Even Jerry Dipoto has limits to his creativity when it comes to making seemingly impossible trades as Mariners general manager.
Unfortunately for Dipoto and the Mariners, those restraints might be just too much to overcome in the next nine days leading up to the Major League Baseball trade deadline.
If he were to somehow swing a trade to move a player whose speed is his biggest asset but is currently on the injured list with a quad strain, well, he could trade a fleet of snow plows to the city of Phoenix.
Tuesday afternoon, the Mariners placed second baseman Dee Gordon, one of a handful of veterans Dipoto was hoping to trade before the July 31 deadline, on the 10-day injured list with a left quad strain. Gordon won’t be eligible to return until Aug 1. Infielder Tim Lopes had his minor-league contract selected from Class AAA Tacoma, and reliever Parker Markel was designated for assignment to make room for Lopes on the 40-man roster.
“This is crazy,” Gordon said of his latest injury. “I’ve got bad luck. I don’t know. I need to do something different in life.”
Second-base prospect Shed Long would have been the obvious choice to fill Gordon’s spot. But he suffered a fractured finger on his right hand and is on the 7-day minor-league injured list. He’s not expected to return for a few weeks.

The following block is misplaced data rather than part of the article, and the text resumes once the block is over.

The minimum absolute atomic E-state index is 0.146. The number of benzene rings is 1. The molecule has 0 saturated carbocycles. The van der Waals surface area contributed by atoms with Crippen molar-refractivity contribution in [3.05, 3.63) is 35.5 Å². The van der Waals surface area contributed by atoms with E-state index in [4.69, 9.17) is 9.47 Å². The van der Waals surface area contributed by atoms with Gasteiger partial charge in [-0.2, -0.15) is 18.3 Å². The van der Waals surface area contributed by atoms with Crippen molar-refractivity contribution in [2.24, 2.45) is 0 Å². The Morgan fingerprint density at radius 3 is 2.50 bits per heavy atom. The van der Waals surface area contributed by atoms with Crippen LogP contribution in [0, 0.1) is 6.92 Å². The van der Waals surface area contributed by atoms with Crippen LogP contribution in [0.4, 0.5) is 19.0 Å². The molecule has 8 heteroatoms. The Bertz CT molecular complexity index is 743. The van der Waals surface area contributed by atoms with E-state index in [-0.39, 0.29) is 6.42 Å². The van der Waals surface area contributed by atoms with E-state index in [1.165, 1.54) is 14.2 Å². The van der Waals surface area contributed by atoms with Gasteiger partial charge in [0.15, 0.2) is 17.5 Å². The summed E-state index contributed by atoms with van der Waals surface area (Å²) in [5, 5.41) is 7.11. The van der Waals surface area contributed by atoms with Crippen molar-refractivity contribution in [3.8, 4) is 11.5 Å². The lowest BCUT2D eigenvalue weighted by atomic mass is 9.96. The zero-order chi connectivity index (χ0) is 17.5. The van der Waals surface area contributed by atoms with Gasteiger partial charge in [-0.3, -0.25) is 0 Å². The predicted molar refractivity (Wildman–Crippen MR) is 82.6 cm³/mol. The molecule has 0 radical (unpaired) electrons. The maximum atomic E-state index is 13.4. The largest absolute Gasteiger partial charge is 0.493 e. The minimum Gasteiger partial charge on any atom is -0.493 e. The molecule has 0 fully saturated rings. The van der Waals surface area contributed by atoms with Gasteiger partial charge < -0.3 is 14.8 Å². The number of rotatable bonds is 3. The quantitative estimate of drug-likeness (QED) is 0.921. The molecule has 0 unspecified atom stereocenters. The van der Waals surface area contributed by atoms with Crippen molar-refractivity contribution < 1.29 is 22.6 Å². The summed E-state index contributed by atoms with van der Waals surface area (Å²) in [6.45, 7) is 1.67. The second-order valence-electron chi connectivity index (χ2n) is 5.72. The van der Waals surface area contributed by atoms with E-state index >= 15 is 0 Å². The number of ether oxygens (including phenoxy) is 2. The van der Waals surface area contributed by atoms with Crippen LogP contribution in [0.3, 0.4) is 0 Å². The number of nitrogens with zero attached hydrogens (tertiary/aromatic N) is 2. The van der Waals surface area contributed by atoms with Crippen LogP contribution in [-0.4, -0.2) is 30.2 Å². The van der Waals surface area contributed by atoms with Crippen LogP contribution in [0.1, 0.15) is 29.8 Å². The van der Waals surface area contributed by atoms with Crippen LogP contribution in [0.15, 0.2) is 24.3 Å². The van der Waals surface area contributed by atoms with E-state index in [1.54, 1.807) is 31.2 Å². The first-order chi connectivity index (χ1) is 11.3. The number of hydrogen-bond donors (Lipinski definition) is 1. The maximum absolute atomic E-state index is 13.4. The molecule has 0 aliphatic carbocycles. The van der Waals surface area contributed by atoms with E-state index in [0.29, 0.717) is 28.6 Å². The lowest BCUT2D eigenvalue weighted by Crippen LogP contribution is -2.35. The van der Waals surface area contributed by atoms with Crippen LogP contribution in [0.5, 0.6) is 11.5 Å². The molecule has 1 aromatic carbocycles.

Gordon felt like his leg wasn’t 100% going into Monday night’s win over the Rangers.
“It just wouldn’t loosen up,” he said.
He had planned to be careful with it while playing, but in his first at-bat in the second inning, he hit a soft bouncer to third and sprinted to first as hard as he could for an infield single. He felt the quad tighten up.
“It’s like I have a knot in there at all times,” he said.
He was removed from the game after the inning. He also got hit in the back with a pickoff throw after the single.
“That was crazy,” he said.
A MRI on Tuesday morning revealed a quad strain that was worse than a Grade 1, but not quite a Grade 2. Gordon said it’s the first muscular strain in his legs that he’s dealt with in his career.
“I’m new to this,” he said. “I’ve had both thumbs dislocated, a broken toe and the wrist. No muscular issues.”
Manager Scott Servais thought Gordon will be out for an extended period of time.
“It’s going to be a few weeks,” Servais said. “I don’t have an exact timeline, but he needs to let it heal up.”
Gordon didn’t like that prognosis, saying he thinks he can be back when his 10 days are up. Of course, because he’s never dealt with this injury, it’s difficult for him to be certain. But he said it doesn’t hurt when he walks and he can move the leg without pain. But that knot is a constant.
He does plan to start hitting in the next few days, saying it doesn’t bother him to swing. Is Gordon’s optimism about a quick return a last-second push of hope to assuage possible suitors that he could help a contending team?
Though he hasn’t been as verbal as teammate Mike Leake about exiting an organization that is in rebuild mode, Gordon is savvy enough to know he isn’t part of the Mariners’ plans moving forward. He’s under contract for 2020 and owed $13.5 million with a $1 million buyout of his 2021 club option of $14 million.